Getting Out of the Comfort Zone
Over time, the way we deal with this constant co-construction becomes habituated and subconscious. My relationship with myself and to others stabilizes, so then I get a person named Ammar who generally is x and does y and thinks z .
Going “abroad” shatters this habituated self and brings all of this to the conscious surface. You become rudely awakened to the superiority complexes that have kept you afloat thus far. There are no comfortable nooks you can reliably crawl back to, no previously saved versions of You that other people agree upon. Every encounter is a potential source of social rejection -- if not because of your quirkiness, then definitely because of your broken French.
Being abroad (or generally speaking, being thrown way out of your comfort zone), you have to consciously re-address your relationship with this co-construction. Will you play an active role in exploring the different ways you can experience yourself and experience others? Or will you passively accept whatever pessimistic (if convenient) idea of yourself you can conjure?
Through this process comes a more meta relationship with the self. If I am someone who is generally x and does y and thinks z , and if regularly exposing my habituated self is valuable, what should my stabilized tendencies be if I want these tendencies to keep evolving?
How to Travel Well
"Many of the patients whom [a famous psychiatrist] treated had, for one reason or another, learned as children to be over-compliant; that is, to live in ways which were expected of them, or which pleased others, or which were designed not to offend others. [...] This is what Winnicott deemed a 'false self' -- that is, a self which is based upon compliance with the wishes of others, rather than being based upon the individual's own true feelings and instinctive needs. Such an individual ultimately comes to feel that life is pointless and futile, because he is merely adapting to the world rather than experiencing it as a place in which his subjective needs can find fulfillment."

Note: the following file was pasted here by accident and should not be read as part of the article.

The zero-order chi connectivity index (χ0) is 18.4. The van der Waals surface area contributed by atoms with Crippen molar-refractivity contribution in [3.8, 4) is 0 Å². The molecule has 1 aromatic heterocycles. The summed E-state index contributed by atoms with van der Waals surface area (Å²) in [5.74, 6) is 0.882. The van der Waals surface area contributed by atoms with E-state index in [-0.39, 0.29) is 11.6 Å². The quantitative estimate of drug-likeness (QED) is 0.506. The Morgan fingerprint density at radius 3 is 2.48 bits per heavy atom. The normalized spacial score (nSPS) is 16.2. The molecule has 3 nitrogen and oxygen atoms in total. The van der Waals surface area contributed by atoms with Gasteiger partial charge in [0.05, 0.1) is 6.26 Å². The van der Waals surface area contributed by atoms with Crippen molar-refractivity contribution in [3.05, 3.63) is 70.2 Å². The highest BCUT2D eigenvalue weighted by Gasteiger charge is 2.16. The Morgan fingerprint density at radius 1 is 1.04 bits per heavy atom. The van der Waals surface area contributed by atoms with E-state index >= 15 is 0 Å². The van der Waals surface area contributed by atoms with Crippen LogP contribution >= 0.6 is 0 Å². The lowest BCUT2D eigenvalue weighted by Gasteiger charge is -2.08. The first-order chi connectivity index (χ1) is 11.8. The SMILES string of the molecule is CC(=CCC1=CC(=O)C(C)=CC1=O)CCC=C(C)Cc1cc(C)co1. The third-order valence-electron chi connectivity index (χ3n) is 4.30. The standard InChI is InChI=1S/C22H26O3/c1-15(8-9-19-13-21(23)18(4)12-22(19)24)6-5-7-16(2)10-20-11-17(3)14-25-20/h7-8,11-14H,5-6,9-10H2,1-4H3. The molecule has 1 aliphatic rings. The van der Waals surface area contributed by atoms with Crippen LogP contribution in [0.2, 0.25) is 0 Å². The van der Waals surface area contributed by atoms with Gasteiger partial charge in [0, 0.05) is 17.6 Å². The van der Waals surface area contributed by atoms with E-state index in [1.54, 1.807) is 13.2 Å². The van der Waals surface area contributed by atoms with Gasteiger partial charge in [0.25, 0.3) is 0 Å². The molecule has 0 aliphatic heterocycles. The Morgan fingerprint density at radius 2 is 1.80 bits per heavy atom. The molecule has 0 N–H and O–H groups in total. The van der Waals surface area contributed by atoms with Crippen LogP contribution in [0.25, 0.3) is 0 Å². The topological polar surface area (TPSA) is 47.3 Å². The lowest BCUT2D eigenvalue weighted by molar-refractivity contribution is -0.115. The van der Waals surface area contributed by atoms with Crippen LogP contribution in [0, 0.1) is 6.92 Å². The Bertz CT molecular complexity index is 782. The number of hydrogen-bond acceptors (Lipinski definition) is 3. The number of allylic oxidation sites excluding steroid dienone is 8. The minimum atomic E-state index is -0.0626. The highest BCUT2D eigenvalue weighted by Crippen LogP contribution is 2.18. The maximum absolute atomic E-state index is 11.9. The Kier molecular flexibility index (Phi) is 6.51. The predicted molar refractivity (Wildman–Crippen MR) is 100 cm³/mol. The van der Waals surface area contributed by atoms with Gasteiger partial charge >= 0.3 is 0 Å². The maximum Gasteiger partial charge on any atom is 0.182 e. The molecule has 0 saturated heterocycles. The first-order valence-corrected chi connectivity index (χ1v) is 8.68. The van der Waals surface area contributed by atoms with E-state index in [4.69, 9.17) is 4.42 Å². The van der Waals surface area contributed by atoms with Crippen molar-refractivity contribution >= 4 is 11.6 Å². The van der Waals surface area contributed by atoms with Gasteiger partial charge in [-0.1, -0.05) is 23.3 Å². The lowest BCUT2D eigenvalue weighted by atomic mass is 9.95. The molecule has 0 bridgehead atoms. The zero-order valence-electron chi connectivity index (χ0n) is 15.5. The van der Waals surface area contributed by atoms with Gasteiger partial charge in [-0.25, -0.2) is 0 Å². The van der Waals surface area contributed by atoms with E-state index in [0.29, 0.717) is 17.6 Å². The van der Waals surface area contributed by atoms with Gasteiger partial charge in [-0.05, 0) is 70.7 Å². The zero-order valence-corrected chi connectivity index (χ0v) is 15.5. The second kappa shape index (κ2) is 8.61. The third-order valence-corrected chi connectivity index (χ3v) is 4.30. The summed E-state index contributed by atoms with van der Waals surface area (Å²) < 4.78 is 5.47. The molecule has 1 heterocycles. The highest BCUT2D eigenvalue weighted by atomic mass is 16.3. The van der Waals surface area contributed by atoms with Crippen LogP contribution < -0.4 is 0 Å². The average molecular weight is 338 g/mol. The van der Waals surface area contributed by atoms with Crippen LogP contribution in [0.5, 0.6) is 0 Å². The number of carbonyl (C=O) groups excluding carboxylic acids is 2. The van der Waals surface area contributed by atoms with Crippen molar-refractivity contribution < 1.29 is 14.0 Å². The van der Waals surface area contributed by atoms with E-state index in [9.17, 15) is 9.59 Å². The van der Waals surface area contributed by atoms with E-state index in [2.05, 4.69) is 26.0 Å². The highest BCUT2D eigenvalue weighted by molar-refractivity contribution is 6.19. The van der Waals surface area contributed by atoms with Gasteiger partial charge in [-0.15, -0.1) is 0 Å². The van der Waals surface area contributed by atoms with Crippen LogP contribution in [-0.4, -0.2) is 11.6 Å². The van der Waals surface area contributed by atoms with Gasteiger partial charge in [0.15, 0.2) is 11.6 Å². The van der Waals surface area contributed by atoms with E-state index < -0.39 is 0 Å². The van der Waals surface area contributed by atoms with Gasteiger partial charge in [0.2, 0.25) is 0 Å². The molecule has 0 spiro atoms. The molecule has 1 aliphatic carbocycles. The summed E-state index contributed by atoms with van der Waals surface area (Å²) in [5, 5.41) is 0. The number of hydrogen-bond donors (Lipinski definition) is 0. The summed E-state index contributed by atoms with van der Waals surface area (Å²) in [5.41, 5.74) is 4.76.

- Anthony Storr, Solitude: A Return to the Self
A large part of traveling is really a way for your self to travel, to be thrown out of the context of the self it has been habituated to be.
Traveling well is to harshly reacquaint yourself with the fact that you are a constructed You (and that you have the power to construct that person however you wish).
Traveling well is also realizing that how you treat others is also constructing them. There is a responsibility in not only compassionately constructing yourself, but also compassionately constructing the people around you.
In this sense, if you’ve traveled to 10 countries but at each stop only saw the monuments and the sites, that is a singular form of travel -- the Travel of the Sightseer. The form of self-reacquaintance of a sightseer is different in quality than that of the hostel-hopper or the archaeologist or the student or the Instagramista.
Each form of travel brings with it a new rediscovery of the self, and each type does not require an expensive hotel room in a faraway land. You can travel well by more actively participating in co-construction: lunch with friends, conversations with Uber drivers, bike rides and long walks through new neighborhoods.
These days, we've delegated much of our travel instincts to newspapers, iPhones, and intellectual pursuits. Time to put away the Nutella-and-bread, dust off the bike, and start reinventing.